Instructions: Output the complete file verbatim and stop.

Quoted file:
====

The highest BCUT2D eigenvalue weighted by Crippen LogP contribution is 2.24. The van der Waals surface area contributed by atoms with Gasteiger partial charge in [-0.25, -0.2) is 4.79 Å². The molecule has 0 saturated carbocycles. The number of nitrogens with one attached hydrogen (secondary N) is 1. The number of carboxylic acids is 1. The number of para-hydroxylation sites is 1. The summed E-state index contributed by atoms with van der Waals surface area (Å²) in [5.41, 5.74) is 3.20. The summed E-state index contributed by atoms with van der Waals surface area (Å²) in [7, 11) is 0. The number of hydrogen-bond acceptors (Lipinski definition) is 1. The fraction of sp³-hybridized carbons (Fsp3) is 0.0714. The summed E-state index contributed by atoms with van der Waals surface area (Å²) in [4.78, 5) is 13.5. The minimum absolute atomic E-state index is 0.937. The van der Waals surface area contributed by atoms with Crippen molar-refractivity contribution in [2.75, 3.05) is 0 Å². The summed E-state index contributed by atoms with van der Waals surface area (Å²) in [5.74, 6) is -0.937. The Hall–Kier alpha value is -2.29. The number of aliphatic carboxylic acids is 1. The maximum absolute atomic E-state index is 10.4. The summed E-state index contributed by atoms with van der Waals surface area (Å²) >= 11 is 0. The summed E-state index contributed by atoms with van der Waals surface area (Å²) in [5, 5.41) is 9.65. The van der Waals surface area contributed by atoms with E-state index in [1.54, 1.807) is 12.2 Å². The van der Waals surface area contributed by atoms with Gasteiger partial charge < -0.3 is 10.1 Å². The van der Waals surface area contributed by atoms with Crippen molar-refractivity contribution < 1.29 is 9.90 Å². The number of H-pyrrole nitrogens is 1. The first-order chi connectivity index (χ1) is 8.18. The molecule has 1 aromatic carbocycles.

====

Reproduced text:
The highest BCUT2D eigenvalue weighted by Crippen LogP contribution is 2.24. The van der Waals surface area contributed by atoms with Gasteiger partial charge in [-0.25, -0.2) is 4.79 Å². The molecule has 0 saturated carbocycles. The number of nitrogens with one attached hydrogen (secondary N) is 1. The number of carboxylic acids is 1. The number of para-hydroxylation sites is 1. The summed E-state index contributed by atoms with van der Waals surface area (Å²) in [5.41, 5.74) is 3.20. The summed E-state index contributed by atoms with van der Waals surface area (Å²) in [7, 11) is 0. The number of hydrogen-bond acceptors (Lipinski definition) is 1. The fraction of sp³-hybridized carbons (Fsp3) is 0.0714. The summed E-state index contributed by atoms with van der Waals surface area (Å²) in [4.78, 5) is 13.5. The minimum absolute atomic E-state index is 0.937. The van der Waals surface area contributed by atoms with Crippen molar-refractivity contribution in [2.75, 3.05) is 0 Å². The summed E-state index contributed by atoms with van der Waals surface area (Å²) in [5.74, 6) is -0.937. The Hall–Kier alpha value is -2.29. The number of aliphatic carboxylic acids is 1. The maximum absolute atomic E-state index is 10.4. The summed E-state index contributed by atoms with van der Waals surface area (Å²) >= 11 is 0. The summed E-state index contributed by atoms with van der Waals surface area (Å²) in [5, 5.41) is 9.65. The van der Waals surface area contributed by atoms with E-state index in [1.54, 1.807) is 12.2 Å². The van der Waals surface area contributed by atoms with Gasteiger partial charge < -0.3 is 10.1 Å². The van der Waals surface area contributed by atoms with Crippen molar-refractivity contribution < 1.29 is 9.90 Å². The number of H-pyrrole nitrogens is 1. The first-order chi connectivity index (χ1) is 8.18. The molecule has 1 aromatic carbocycles.